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No Report Expected Just Yet on LCS Alternative

Jul. 30, 2014 - 03:45AM   |  
By CHRISTOPHER P. CAVAS   |   Comments
A Lockheed Martin proposal for an upgunned Littoral Combat Ship features an installed vertical launch system. (Lockheed Martin)
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WASHINGTON — For those of you with July 31 marked on your calendars as a red-letter day in the US Navy’s Small Surface Combatant (SSC) program — hold that thought.

It appears the Navy is not yet prepared to begin talking about what’s next for the SSC — the alternative to the Littoral Combat Ship (LCS) that may or may not look something like what’s already being produced.

By order of Defense Secretary Chuck Hagel, a special SSC task force was convened earlier this year to examine the LCS program and recommend potential ways ahead — whether to pick one of the two existing designs now in production, modify either of those designs to a more powerful, “up-gunned” variant, or to consider an entirely different design.

The deadline to submit a report is Thursday, but Pentagon sources are saying not all senior Navy officials have yet been briefed on the task force’s findings, and the Navy is not commenting for the record.

“It’s still an internal process that will be part of our 2016 budget deliberations,” is all Cmdr. Thurraya Kent, spokesperson for the Navy’s acquisition directorate, would say Wednesday.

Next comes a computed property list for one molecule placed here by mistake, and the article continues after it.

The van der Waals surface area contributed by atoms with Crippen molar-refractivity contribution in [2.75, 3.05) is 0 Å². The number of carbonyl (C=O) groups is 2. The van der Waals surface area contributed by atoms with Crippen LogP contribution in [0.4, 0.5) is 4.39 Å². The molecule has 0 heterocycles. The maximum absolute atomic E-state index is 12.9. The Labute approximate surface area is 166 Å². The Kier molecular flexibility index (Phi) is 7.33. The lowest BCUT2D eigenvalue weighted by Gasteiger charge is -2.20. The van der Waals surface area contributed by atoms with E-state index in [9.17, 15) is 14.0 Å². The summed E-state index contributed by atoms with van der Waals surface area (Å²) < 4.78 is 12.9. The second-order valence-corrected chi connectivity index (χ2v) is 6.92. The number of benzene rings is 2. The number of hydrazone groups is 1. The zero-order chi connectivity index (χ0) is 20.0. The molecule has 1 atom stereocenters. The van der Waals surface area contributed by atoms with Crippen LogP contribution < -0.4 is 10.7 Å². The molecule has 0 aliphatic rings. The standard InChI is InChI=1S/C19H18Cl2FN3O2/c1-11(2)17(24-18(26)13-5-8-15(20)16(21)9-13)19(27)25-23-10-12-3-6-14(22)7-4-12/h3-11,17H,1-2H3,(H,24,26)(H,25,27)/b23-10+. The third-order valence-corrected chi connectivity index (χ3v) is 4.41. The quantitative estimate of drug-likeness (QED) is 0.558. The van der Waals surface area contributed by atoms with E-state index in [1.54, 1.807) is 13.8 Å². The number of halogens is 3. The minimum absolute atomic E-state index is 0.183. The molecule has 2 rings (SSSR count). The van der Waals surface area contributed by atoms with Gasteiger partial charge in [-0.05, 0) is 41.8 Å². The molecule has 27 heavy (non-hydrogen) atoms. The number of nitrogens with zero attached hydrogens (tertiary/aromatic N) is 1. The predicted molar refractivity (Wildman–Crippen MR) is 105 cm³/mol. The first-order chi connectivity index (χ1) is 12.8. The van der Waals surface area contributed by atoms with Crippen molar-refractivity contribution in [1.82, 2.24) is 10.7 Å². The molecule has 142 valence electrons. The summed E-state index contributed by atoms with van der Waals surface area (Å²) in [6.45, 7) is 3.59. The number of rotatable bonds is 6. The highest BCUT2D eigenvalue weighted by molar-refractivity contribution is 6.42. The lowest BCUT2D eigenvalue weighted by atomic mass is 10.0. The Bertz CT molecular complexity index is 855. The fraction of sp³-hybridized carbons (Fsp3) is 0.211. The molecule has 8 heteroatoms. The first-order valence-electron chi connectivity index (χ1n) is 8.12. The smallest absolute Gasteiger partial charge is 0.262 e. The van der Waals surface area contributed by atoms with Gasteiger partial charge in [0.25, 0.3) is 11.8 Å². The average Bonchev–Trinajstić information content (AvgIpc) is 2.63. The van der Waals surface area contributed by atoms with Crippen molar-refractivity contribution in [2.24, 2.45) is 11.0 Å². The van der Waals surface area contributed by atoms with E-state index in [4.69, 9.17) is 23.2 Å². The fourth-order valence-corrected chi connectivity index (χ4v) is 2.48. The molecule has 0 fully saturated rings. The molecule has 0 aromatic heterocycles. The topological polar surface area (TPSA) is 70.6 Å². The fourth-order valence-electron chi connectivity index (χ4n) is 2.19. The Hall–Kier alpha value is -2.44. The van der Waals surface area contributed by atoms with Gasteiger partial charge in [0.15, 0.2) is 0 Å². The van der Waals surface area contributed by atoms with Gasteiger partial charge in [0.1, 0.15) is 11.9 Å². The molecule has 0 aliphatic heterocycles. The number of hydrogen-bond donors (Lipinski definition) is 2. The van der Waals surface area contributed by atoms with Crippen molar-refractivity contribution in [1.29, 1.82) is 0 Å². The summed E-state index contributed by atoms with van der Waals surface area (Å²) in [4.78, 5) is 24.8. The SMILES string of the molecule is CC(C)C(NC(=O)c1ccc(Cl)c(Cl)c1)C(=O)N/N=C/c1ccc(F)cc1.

Even after top Navy officials sign off on the recommendations, they still have to be reviewed by the Office of the Secretary of Defense (OSD) and presented to Hagel, who has directed that decisions involving the future of the program be incorporated into the 2016 budget submission.

John Burrow, the senior executive service official heading the task force, spoke to reporters April 30 about what to expect from the group’s efforts.

“My job is to give design alternatives that include design concepts or capability concepts, design alternatives, cost and performance,” he said during a media roundtable at the Pentagon. “I want to make sure everybody understands, I’m not coming in at the end of the day to say here’s your ship design and here’s your point design and this is what we want to do. That’s not what we’re doing.

“What we are going to do is present a few capability concepts, and with those capability concepts we’ll be able to talk specifically about here’s what it means for an LCS Independence mod, here’s what it will mean for LCS Freedom mod, here’s what it will mean from a new ship design. Here’s the technical feasibility and risk associated with it, and here’s what we think the costs are.

“At the end of this game I’m not going to come in and say here’s your ship and here’s your justification for your ship,” Burrow said April 30. “What I am going to come in and do and say is, if these are the missions and capabilities that are of value for a small surface combatant, then here’s what the design and costs associated with those are. And then that will feed the 2016 deliberations.

“What we are doing is coming up and saying for these capabilities and missions — which will be a set of several, three, four, maybe even five — this is what is feasible and not feasible. Then our leadership will make the decision on one, is this capability that we need? If it’s not, then they’ll decide to do something else. If it is a capability that we need, then here’s the next step that we need to take to pursue that.”

It is not clear whether Navy or Pentagon officials have a plan to talk about the report in public.

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